Gender, Class, Ethnicity and Sexuality - SIMP25
Major Trends and Debates in Gender Studies
One of the challenges and pleasures of Gender Studies is interdisciplinarity. The concept and practice of interdisciplinarity has been discussed, debated and theorized with in Gender Studies since it developed as a research area in the 1970s and new terms have been used including transdisciplinarity, post- disciplinarity and multidisciplinarity. In this course, we treat some of the major trends and theoretical debates in Gender Studies and work together as a team of teachers and students from difference backgrounds to explore common intellectual interests and feminist questions. The different backgrounds of the course participants provide a basis for cooperation and also for looking at issues from variety of social science different perspectives.
Gender and Other Categories of Power
As a student you will be work with the core elements in current feminist theories in dialogue with established academic disciplines. A particular focus will be placed on understanding how gender interrelates to other categories of differences and power such as class, ethnicity and sexuality. You will also explore the historical development of gender theories in relation to the social sciences. You will be introduced to and/ or deepen your knowledge of theories ranging from poststructuralist, material feminist, postcolonial and queer theory, to theories in the field of masculinity. The question of how gender, sexuality, class, race/ethnicity intersect will be addressed. The course will focus on areas of feminist debate such as:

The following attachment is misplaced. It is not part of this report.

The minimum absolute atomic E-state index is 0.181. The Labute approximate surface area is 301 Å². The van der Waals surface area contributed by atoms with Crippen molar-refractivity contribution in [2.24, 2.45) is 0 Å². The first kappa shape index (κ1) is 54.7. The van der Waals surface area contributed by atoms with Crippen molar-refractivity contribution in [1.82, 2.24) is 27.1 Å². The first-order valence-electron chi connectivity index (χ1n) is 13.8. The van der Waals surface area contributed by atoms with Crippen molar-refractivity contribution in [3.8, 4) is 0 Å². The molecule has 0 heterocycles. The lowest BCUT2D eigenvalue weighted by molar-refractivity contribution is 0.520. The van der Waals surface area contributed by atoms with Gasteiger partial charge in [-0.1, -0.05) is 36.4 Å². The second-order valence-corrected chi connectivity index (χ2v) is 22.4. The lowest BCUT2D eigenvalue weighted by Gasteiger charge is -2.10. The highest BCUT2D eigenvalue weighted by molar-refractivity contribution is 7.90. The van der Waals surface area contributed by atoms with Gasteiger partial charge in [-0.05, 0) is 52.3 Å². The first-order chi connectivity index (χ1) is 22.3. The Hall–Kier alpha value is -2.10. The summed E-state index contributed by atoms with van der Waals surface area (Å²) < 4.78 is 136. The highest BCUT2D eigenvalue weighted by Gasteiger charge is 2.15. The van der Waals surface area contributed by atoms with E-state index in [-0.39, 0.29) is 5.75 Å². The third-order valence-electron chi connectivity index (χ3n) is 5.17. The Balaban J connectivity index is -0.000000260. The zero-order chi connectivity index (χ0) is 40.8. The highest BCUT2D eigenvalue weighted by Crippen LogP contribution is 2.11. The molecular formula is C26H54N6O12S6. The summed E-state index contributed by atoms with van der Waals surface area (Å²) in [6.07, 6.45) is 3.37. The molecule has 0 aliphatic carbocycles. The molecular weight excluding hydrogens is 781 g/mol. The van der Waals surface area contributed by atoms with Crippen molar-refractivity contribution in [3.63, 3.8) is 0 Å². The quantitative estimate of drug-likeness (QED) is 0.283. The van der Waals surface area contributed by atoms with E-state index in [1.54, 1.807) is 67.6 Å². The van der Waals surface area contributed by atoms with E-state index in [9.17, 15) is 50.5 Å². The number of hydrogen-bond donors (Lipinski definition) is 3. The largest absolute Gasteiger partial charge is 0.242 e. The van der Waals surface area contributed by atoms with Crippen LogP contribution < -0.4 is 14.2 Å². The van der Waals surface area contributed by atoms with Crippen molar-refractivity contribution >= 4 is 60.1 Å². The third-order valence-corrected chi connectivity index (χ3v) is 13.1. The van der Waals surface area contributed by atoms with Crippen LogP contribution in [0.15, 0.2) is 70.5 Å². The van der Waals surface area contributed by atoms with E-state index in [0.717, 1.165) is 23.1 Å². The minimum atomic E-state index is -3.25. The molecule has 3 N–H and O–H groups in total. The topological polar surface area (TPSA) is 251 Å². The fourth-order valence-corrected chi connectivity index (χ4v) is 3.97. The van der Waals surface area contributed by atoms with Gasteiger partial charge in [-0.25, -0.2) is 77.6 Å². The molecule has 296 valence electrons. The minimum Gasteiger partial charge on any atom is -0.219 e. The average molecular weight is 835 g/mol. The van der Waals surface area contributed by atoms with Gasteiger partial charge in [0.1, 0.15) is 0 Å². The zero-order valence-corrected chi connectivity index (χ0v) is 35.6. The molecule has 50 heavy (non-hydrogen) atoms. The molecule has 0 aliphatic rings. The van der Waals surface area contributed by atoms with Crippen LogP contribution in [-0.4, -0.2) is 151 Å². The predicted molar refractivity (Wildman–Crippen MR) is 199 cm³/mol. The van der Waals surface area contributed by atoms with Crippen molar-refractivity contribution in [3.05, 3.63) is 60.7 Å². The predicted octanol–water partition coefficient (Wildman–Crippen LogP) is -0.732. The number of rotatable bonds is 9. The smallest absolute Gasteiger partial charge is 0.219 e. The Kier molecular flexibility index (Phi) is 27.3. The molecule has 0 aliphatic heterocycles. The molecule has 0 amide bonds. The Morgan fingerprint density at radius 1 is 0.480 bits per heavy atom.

- theorising gender, feminism and social theory
- gender differences and representations of "otherness"
- sexualities, masculinity, reproduction and new family forms
- citizenship, welfare and globalisation
Online course platform
This course uses Live@Lund as the online course platform. The course platform will be opened about four weeks before the course begins to all students who were accepted. Here you will be able to access literature, assignments, announcements, and schedule, as well as participate in discussions and communicate with teachers.
Excerpts from student evaluations
“I was very satisfied with the course, especially appreciated the time I could spend with other students, discussing and developing our understanding of each topic."
“We had the opportunity to see contemporary discussions on gender, class, ethnicity, sexuality.”